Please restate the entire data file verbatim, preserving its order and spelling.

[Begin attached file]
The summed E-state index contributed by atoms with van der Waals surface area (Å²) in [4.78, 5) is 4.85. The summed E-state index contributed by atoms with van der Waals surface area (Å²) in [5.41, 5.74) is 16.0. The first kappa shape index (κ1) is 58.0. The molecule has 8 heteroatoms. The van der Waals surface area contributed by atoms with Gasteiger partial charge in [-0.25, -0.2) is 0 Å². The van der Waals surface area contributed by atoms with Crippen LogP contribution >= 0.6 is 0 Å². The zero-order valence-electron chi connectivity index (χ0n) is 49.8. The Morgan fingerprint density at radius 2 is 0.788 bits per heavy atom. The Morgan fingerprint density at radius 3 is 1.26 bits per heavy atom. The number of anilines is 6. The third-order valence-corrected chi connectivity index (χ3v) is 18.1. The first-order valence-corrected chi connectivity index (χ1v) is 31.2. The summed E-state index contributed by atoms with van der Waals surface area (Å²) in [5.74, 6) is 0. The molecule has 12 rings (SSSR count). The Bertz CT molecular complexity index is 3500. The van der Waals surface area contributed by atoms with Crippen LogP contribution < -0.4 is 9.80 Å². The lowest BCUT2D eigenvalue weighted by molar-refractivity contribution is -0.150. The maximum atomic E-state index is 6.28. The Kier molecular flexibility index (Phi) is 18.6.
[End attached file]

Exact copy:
The summed E-state index contributed by atoms with van der Waals surface area (Å²) in [4.78, 5) is 4.85. The summed E-state index contributed by atoms with van der Waals surface area (Å²) in [5.41, 5.74) is 16.0. The first kappa shape index (κ1) is 58.0. The molecule has 8 heteroatoms. The van der Waals surface area contributed by atoms with Gasteiger partial charge in [-0.25, -0.2) is 0 Å². The van der Waals surface area contributed by atoms with Crippen LogP contribution >= 0.6 is 0 Å². The zero-order valence-electron chi connectivity index (χ0n) is 49.8. The Morgan fingerprint density at radius 2 is 0.788 bits per heavy atom. The Morgan fingerprint density at radius 3 is 1.26 bits per heavy atom. The number of anilines is 6. The third-order valence-corrected chi connectivity index (χ3v) is 18.1. The first-order valence-corrected chi connectivity index (χ1v) is 31.2. The summed E-state index contributed by atoms with van der Waals surface area (Å²) in [5.74, 6) is 0. The molecule has 12 rings (SSSR count). The Bertz CT molecular complexity index is 3500. The van der Waals surface area contributed by atoms with Crippen LogP contribution < -0.4 is 9.80 Å². The lowest BCUT2D eigenvalue weighted by molar-refractivity contribution is -0.150. The maximum atomic E-state index is 6.28. The Kier molecular flexibility index (Phi) is 18.6.